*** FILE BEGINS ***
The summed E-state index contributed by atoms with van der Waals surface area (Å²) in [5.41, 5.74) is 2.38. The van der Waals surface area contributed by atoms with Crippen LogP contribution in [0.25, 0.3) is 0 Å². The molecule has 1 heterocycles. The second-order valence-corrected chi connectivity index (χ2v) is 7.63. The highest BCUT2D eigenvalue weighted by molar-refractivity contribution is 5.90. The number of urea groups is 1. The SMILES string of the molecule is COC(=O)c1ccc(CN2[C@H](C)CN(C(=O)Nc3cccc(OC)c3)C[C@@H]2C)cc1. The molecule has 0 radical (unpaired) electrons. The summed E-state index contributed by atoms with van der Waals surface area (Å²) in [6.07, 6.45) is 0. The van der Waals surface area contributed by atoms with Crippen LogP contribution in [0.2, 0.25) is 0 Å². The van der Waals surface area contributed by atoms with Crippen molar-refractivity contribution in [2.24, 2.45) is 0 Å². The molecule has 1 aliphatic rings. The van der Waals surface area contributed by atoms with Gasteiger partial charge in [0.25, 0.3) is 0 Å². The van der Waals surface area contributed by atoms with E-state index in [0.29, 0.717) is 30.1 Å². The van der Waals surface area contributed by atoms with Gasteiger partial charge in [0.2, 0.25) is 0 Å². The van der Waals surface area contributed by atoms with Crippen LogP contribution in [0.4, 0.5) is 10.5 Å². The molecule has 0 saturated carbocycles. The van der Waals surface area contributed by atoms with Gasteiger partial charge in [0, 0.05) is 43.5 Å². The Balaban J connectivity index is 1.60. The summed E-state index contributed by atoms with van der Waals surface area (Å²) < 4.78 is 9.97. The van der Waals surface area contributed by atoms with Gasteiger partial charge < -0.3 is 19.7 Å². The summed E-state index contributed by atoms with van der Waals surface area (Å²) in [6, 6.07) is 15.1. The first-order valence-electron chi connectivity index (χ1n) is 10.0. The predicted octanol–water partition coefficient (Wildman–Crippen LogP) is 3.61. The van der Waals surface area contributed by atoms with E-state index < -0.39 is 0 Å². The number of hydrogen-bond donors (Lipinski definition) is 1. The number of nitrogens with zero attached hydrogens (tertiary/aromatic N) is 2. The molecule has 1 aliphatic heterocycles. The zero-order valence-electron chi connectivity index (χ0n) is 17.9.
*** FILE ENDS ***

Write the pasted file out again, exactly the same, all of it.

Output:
The summed E-state index contributed by atoms with van der Waals surface area (Å²) in [5.41, 5.74) is 2.38. The van der Waals surface area contributed by atoms with Crippen LogP contribution in [0.25, 0.3) is 0 Å². The molecule has 1 heterocycles. The second-order valence-corrected chi connectivity index (χ2v) is 7.63. The highest BCUT2D eigenvalue weighted by molar-refractivity contribution is 5.90. The number of urea groups is 1. The SMILES string of the molecule is COC(=O)c1ccc(CN2[C@H](C)CN(C(=O)Nc3cccc(OC)c3)C[C@@H]2C)cc1. The molecule has 0 radical (unpaired) electrons. The summed E-state index contributed by atoms with van der Waals surface area (Å²) in [6.07, 6.45) is 0. The van der Waals surface area contributed by atoms with Crippen LogP contribution in [0.2, 0.25) is 0 Å². The van der Waals surface area contributed by atoms with Crippen molar-refractivity contribution in [2.24, 2.45) is 0 Å². The molecule has 1 aliphatic rings. The van der Waals surface area contributed by atoms with Gasteiger partial charge in [0.25, 0.3) is 0 Å². The van der Waals surface area contributed by atoms with E-state index in [0.29, 0.717) is 30.1 Å². The van der Waals surface area contributed by atoms with Gasteiger partial charge in [0.2, 0.25) is 0 Å². The van der Waals surface area contributed by atoms with Crippen LogP contribution in [0.4, 0.5) is 10.5 Å². The molecule has 0 saturated carbocycles. The van der Waals surface area contributed by atoms with Gasteiger partial charge in [0, 0.05) is 43.5 Å². The Balaban J connectivity index is 1.60. The summed E-state index contributed by atoms with van der Waals surface area (Å²) < 4.78 is 9.97. The van der Waals surface area contributed by atoms with Gasteiger partial charge < -0.3 is 19.7 Å². The summed E-state index contributed by atoms with van der Waals surface area (Å²) in [6, 6.07) is 15.1. The first-order valence-electron chi connectivity index (χ1n) is 10.0. The predicted octanol–water partition coefficient (Wildman–Crippen LogP) is 3.61. The van der Waals surface area contributed by atoms with E-state index < -0.39 is 0 Å². The number of hydrogen-bond donors (Lipinski definition) is 1. The number of nitrogens with zero attached hydrogens (tertiary/aromatic N) is 2. The molecule has 1 aliphatic heterocycles. The zero-order valence-electron chi connectivity index (χ0n) is 17.9.